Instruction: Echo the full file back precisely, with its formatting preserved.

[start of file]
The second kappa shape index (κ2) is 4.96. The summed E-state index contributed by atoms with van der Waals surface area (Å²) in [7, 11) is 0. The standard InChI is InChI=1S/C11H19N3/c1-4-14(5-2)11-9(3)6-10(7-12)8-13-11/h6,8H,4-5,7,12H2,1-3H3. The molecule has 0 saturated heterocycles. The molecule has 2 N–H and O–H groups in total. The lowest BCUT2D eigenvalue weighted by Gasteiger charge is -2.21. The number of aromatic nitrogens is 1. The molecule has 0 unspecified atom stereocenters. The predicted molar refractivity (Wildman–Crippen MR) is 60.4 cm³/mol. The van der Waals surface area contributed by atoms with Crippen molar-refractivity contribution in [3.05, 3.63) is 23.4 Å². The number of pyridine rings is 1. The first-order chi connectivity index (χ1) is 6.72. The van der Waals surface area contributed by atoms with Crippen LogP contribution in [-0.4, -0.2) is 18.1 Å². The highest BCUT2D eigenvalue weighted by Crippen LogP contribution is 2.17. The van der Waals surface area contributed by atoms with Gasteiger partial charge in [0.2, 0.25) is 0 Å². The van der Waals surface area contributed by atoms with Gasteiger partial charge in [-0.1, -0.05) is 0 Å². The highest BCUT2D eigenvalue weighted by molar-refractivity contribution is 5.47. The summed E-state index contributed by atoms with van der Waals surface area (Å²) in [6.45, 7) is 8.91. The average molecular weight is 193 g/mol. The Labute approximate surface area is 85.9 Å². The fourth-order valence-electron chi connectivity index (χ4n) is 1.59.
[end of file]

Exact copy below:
The second kappa shape index (κ2) is 4.96. The summed E-state index contributed by atoms with van der Waals surface area (Å²) in [7, 11) is 0. The standard InChI is InChI=1S/C11H19N3/c1-4-14(5-2)11-9(3)6-10(7-12)8-13-11/h6,8H,4-5,7,12H2,1-3H3. The molecule has 0 saturated heterocycles. The molecule has 2 N–H and O–H groups in total. The lowest BCUT2D eigenvalue weighted by Gasteiger charge is -2.21. The number of aromatic nitrogens is 1. The molecule has 0 unspecified atom stereocenters. The predicted molar refractivity (Wildman–Crippen MR) is 60.4 cm³/mol. The van der Waals surface area contributed by atoms with Crippen molar-refractivity contribution in [3.05, 3.63) is 23.4 Å². The number of pyridine rings is 1. The first-order chi connectivity index (χ1) is 6.72. The van der Waals surface area contributed by atoms with Crippen LogP contribution in [-0.4, -0.2) is 18.1 Å². The highest BCUT2D eigenvalue weighted by Crippen LogP contribution is 2.17. The van der Waals surface area contributed by atoms with Gasteiger partial charge in [0.2, 0.25) is 0 Å². The van der Waals surface area contributed by atoms with Gasteiger partial charge in [-0.1, -0.05) is 0 Å². The highest BCUT2D eigenvalue weighted by molar-refractivity contribution is 5.47. The summed E-state index contributed by atoms with van der Waals surface area (Å²) in [6.45, 7) is 8.91. The average molecular weight is 193 g/mol. The Labute approximate surface area is 85.9 Å². The fourth-order valence-electron chi connectivity index (χ4n) is 1.59.